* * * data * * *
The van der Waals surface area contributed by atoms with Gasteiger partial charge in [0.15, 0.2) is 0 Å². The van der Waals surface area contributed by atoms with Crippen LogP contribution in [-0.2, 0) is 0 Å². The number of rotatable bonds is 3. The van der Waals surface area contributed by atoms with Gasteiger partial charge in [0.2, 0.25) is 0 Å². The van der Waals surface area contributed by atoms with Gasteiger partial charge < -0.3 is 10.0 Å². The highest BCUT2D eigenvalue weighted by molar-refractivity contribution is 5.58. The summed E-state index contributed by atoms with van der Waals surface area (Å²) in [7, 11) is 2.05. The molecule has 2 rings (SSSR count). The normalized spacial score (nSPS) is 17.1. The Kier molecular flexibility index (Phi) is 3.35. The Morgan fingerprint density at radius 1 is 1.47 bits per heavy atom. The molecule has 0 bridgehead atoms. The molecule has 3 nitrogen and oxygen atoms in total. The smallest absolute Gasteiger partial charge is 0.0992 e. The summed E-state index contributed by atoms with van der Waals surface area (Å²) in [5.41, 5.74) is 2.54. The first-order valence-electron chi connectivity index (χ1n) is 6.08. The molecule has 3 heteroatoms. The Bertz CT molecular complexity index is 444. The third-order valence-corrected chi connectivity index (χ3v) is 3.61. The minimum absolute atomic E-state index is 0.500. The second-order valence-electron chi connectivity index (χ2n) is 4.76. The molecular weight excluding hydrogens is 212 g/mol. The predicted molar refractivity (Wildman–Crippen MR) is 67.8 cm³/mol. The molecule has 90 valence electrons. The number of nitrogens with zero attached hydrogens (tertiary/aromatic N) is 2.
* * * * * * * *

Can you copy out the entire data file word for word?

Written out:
The van der Waals surface area contributed by atoms with Gasteiger partial charge in [0.15, 0.2) is 0 Å². The van der Waals surface area contributed by atoms with Crippen LogP contribution in [-0.2, 0) is 0 Å². The number of rotatable bonds is 3. The van der Waals surface area contributed by atoms with Gasteiger partial charge in [0.2, 0.25) is 0 Å². The van der Waals surface area contributed by atoms with Gasteiger partial charge < -0.3 is 10.0 Å². The highest BCUT2D eigenvalue weighted by molar-refractivity contribution is 5.58. The summed E-state index contributed by atoms with van der Waals surface area (Å²) in [7, 11) is 2.05. The molecule has 2 rings (SSSR count). The normalized spacial score (nSPS) is 17.1. The Kier molecular flexibility index (Phi) is 3.35. The Morgan fingerprint density at radius 1 is 1.47 bits per heavy atom. The molecule has 0 bridgehead atoms. The molecule has 3 nitrogen and oxygen atoms in total. The smallest absolute Gasteiger partial charge is 0.0992 e. The summed E-state index contributed by atoms with van der Waals surface area (Å²) in [5.41, 5.74) is 2.54. The first-order valence-electron chi connectivity index (χ1n) is 6.08. The molecule has 3 heteroatoms. The Bertz CT molecular complexity index is 444. The third-order valence-corrected chi connectivity index (χ3v) is 3.61. The minimum absolute atomic E-state index is 0.500. The second-order valence-electron chi connectivity index (χ2n) is 4.76. The molecular weight excluding hydrogens is 212 g/mol. The predicted molar refractivity (Wildman–Crippen MR) is 67.8 cm³/mol. The molecule has 90 valence electrons. The number of nitrogens with zero attached hydrogens (tertiary/aromatic N) is 2.